A Mariners Cove 20-year-old received a harsh lesson in the uncontrollable nature of the online world earlier this year.
Sexting is the name given to the practice of sending messages and images of a sexual nature between mobile devices.
In what seemed like harmless fun, she sent a photo of her naked breasts to her boyfriend.
After they broke up, her Facebook and Instagram accounts were hacked and the photo uploaded for all to see.
‘The damage control is hard – it’s really hard to take one picture down,’ she said.
‘I still don’t have access to my Instagram account and I couldn’t do anything.
‘Facebook was easy to get the password changed, once I let them know my account was hacked. From there I took the photo down myself.’
Susan McLean is a cyber safety expert. She was a police officer for 27 years and handled her first cyber bullying case in 1994.
Ms McLean was the first Victoria Police Officer appointed to a position involving cyber safety and young people
She recently gave a lecture at Mandurah Catholic College on internet safely.
Ms Mclean admits it is hard to discourage teenagers to take part in behaviour like sexting and much of the time it is about damage control.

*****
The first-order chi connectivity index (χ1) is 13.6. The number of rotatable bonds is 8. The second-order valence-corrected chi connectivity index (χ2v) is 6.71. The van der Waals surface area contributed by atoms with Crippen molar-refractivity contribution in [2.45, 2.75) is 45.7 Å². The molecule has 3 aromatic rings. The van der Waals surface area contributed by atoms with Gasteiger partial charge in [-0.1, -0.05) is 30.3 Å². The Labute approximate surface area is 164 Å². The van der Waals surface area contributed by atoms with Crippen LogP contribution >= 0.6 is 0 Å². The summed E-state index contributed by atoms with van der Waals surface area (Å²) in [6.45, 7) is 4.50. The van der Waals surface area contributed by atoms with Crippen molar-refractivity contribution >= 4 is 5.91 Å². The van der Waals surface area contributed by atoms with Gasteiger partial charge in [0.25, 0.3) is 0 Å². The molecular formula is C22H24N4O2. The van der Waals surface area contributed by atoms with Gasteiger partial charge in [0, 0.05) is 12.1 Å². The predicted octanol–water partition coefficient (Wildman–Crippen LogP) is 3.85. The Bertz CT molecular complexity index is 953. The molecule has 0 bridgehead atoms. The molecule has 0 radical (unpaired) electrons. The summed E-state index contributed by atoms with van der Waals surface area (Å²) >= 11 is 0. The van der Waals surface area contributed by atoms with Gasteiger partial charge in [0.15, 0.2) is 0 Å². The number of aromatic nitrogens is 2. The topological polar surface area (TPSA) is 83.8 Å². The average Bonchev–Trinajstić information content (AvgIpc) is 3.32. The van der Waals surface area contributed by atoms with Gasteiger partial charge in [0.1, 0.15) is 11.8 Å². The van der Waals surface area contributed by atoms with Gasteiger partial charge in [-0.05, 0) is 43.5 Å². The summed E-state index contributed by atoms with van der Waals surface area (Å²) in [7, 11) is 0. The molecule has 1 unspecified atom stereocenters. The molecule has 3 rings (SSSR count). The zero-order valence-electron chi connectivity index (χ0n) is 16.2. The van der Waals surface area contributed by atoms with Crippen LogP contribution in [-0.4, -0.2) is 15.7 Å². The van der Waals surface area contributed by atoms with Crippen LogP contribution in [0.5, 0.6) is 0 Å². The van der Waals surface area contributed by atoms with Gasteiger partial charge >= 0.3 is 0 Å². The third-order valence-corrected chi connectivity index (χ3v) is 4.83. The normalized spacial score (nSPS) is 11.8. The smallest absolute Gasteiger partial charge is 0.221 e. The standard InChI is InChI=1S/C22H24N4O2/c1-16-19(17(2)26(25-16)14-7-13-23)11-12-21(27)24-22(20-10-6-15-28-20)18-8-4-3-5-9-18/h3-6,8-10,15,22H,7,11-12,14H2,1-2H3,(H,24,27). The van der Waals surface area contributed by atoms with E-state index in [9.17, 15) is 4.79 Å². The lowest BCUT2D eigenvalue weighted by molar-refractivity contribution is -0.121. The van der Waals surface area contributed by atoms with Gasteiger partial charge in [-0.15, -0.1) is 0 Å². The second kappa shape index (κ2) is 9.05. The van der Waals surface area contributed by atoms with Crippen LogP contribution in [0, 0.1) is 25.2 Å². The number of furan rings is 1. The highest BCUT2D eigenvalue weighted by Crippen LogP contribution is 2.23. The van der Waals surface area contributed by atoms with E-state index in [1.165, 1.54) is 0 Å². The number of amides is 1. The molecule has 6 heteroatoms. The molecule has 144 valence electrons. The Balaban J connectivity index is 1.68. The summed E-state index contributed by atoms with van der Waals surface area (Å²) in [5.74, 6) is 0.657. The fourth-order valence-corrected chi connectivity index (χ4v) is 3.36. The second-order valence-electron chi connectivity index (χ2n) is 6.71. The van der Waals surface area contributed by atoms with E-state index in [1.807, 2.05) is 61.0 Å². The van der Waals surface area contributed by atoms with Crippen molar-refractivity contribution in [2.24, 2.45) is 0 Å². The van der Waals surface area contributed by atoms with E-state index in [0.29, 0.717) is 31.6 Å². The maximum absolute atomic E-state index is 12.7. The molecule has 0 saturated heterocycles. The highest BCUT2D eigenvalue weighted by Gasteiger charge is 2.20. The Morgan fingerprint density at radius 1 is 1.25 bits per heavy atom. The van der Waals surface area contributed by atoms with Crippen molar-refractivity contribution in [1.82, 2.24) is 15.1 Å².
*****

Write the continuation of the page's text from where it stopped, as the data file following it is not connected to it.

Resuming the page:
‘A 14/15-year-old can’t understand the consequences of their actions,’ she said.
‘Kids want to keep people happy and have everyone like them.
‘It’s good, well adjusted kids who are doing it, it’s kids from all backgrounds. Parents need to be aware and if as a parent you ignore this, it’s guaranteed you’ll have issues.’
Ms McLean said Facebook is a good social networking tool but apps like Instagram and Snapchat should be avoided, as these accounts are easily hacked and hard to control afterward.
In our sexting case earlier, the victim recommends teenagers avoid the practice entirely.
‘I felt pretty embarrassed when it happened,’ she said.
‘It doesn’t worry me so much now, but I hated losing control.
‘I thought about legal action, but it was too hard and life happens.’